Church A: Easter is about raising “them” (everyone?) up on the last day; the meaning of the resurrection of Jesus is the resurrection of all!

Church B: Easter is about joy in the violent defeat of our enemies.

Of course I realize that nobody at St. Gregory’s actually believes this is what Easter is about, nor would many of them ever condone violence (nor do I believe gospel music to be intentionally violent, but rather it uses the violent metaphors of Scripture to bring hope to the oppressed; when sung by the powerful, it takes on very different meaning). This is a church that prays openly for our enemies weekly, and for that I am appreciative. I’m not saying they are doing something that is bad, I’m simply pointing out the dissonance between their liturgical actions (song and gesture) and their professed theology and politics. I believe there are far superior songs and acts that could more accurately reflect what this community truly believes about Easter; just as I believe that they could have a far richer experience of Holy Week if they would find ways to alter their Lenten Sundays.

There is always more we can do to bring our liturgy in line with our theology. We have to remember that everything is saying something – there is no silent action, word, song, gesture, artwork, movement, furniture, banner, vestment, cloth, food, or drink in a liturgy. Ritual goes deep into our bones with meanings we cannot always articulate, but which may surprise us when pointed out by the outsider.

That’s all I’ve attempted to do here: present an outsider’s (or really, newcomer’s) perspective of what I saw enacted over Holy Week and Easter. I sincerely hope I haven’t offended anyone, and it was not my purpose at all to rip apart a beloved tradition. But if there were interest in changing anything at any point, I hope this essay would be of help.

[1] Thanks to my friend Sylvia for putting it this way.

Friday, March 27, 2009

Food for thought

Appropriate title, since I've been blogging over at FoodiEvangelist a bit more lately.

But this quote seemed more to fit in over here. Thanks to my FB friend Tony Mills for the citation...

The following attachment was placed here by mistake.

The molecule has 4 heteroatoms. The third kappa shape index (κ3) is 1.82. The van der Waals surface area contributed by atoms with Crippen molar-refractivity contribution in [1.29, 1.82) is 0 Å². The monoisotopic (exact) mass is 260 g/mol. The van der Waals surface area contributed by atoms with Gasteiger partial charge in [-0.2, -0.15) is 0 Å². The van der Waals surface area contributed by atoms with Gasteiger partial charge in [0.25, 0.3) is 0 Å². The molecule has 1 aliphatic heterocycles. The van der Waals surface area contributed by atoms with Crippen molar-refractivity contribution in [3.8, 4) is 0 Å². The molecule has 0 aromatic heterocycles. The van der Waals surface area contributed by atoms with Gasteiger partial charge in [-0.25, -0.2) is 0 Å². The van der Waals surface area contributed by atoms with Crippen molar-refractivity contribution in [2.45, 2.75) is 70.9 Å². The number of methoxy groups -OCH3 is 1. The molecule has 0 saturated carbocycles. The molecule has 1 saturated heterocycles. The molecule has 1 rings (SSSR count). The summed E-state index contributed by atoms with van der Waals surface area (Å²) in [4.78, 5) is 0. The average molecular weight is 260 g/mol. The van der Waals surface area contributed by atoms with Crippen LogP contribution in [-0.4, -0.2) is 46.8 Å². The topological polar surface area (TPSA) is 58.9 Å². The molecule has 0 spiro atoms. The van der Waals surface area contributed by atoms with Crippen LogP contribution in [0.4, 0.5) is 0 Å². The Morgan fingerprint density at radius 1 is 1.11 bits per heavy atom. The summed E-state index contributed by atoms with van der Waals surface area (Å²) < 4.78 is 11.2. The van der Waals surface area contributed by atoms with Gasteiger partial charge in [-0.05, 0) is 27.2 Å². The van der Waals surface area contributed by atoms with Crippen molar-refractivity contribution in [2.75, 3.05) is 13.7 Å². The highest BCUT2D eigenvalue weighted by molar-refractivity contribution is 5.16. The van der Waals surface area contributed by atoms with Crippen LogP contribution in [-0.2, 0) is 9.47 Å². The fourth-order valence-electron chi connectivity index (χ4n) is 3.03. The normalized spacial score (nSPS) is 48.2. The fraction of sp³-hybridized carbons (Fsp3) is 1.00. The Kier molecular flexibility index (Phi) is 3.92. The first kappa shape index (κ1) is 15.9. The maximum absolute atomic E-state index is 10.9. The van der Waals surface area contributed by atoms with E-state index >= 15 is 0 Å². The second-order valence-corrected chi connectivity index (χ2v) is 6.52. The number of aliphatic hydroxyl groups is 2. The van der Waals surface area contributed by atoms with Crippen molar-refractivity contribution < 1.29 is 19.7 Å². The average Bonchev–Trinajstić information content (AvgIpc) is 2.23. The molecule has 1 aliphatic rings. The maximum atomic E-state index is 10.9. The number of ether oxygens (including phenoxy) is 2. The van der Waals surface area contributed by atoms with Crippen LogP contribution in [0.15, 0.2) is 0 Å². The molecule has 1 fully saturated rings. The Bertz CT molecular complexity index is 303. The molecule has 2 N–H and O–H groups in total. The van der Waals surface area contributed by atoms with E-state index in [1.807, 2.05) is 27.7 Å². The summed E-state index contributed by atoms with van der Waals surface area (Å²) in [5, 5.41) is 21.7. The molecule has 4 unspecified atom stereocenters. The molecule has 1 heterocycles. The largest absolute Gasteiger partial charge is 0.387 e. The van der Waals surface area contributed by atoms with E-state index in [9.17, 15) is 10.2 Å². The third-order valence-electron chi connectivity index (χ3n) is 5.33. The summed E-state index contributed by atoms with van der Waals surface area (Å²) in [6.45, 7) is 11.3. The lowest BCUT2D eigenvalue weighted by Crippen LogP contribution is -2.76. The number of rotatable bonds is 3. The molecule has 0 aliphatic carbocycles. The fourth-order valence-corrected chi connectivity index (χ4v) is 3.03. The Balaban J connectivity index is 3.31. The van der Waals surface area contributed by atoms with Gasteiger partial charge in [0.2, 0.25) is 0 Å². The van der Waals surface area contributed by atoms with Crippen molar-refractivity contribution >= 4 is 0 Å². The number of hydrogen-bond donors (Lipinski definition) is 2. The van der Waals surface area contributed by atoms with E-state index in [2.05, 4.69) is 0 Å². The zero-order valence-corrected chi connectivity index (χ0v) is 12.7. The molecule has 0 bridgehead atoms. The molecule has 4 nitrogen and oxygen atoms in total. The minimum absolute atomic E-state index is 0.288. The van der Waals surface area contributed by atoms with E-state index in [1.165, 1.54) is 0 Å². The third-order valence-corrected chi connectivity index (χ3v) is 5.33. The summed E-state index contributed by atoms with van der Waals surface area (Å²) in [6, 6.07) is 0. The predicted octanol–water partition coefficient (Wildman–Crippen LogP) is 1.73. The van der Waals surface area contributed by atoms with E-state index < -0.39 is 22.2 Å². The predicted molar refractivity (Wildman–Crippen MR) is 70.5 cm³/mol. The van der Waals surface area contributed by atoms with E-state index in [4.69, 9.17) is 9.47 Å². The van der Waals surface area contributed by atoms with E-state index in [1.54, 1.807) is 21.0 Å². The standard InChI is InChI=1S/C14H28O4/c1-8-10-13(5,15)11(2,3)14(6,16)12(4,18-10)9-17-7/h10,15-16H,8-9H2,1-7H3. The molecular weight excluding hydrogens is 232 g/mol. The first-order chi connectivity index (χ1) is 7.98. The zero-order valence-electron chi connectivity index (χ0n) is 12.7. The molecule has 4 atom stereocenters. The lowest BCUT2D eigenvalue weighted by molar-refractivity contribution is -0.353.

The world is barren enough. It is stacked against love, and against hope, and against those very few and precious emotions that enable us to go forward. Your marriage only stands a 50-50 chance of lasting, no matter how much you feel and how hard you work. And here are people overjoyed at the prospect of just that chance, and that work, just for the hope of having that feeling. With so much hate in the world, with so much meaningless division, and people pitted against people for no good reason, this is what your religion tells you to do? With your experience of life and this world and all its sadnesses, this is what your conscience tells you to do? With your knowledge that life, with endless vigor, seems to tilt the playing field on which we all live, in favor of unhappiness and hate... this is what your heart tells you to do?
- Keith Olbermann, the host of MSNBC's TV news show Countdown, shortly after Proposition 8 was passed in California.

Monday, March 23, 2009

Heads up!

Hi friends and neighbors...

I've created a new blog to cover my interests in food and spirituality. I'll post all the foodie stuff there, as well as anything that is related to what would have been my dissertation work/might be my Christian bookstore book if I ever have time to actually write it.

So if that's why you check this blog, bookmark me over at:

Bon Appetit!

Portia De Rossi Apologizes For Marrying Ellen

Tuesday, March 17, 2009

eat, drink, bleed, and live in communion

This is a sermon by Sara Miles, and I post it with her permission because it is just so darn beautiful particularly in light of the stuff I've been posting in the last week or so. (did I mention I stood up in church and talked about breastfeeding? I don't think that could have happened in the congregation of my childhood...)

Sara Miles • St Gregory of Nyssa

Sermon 7:30PM • 24 August 2003

…Jesus said, Whoever eats my flesh and drinks my blood lives in me and I live in that person. As the living Father sent me and I draw life from the Father, so whoever eats me will also draw life from me…..After hearing this, many of his followers said‚This is intolerable language. How could anyone accept it? Jesus was aware that his followers were complaining about it and said, Does this disturb you?…Many of his disciples went away and accompanied him no more. Jesus said, What about you, do you want to go away too? Simon Peter answered, Lord, to whom shall we go?

Eat my flesh and drink my blood.

Does this disturb you?